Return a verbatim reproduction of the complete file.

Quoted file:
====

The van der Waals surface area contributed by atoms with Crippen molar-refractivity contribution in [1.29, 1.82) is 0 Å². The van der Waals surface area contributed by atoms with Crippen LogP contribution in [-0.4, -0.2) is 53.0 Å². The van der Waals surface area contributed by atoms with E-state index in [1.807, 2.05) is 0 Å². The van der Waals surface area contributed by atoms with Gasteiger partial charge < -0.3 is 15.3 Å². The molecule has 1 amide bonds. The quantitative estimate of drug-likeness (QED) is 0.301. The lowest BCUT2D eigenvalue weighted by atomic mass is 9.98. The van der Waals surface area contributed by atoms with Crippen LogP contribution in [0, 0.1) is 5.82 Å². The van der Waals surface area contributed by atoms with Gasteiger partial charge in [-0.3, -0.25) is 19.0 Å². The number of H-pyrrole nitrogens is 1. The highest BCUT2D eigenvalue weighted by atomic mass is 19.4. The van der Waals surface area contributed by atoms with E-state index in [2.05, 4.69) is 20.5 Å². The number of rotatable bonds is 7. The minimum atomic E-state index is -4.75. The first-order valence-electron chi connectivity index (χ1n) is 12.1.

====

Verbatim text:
The van der Waals surface area contributed by atoms with Crippen molar-refractivity contribution in [1.29, 1.82) is 0 Å². The van der Waals surface area contributed by atoms with Crippen LogP contribution in [-0.4, -0.2) is 53.0 Å². The van der Waals surface area contributed by atoms with E-state index in [1.807, 2.05) is 0 Å². The van der Waals surface area contributed by atoms with Gasteiger partial charge < -0.3 is 15.3 Å². The molecule has 1 amide bonds. The quantitative estimate of drug-likeness (QED) is 0.301. The lowest BCUT2D eigenvalue weighted by atomic mass is 9.98. The van der Waals surface area contributed by atoms with Crippen LogP contribution in [0, 0.1) is 5.82 Å². The van der Waals surface area contributed by atoms with Gasteiger partial charge in [-0.3, -0.25) is 19.0 Å². The number of H-pyrrole nitrogens is 1. The highest BCUT2D eigenvalue weighted by atomic mass is 19.4. The van der Waals surface area contributed by atoms with E-state index in [2.05, 4.69) is 20.5 Å². The number of rotatable bonds is 7. The minimum atomic E-state index is -4.75. The first-order valence-electron chi connectivity index (χ1n) is 12.1.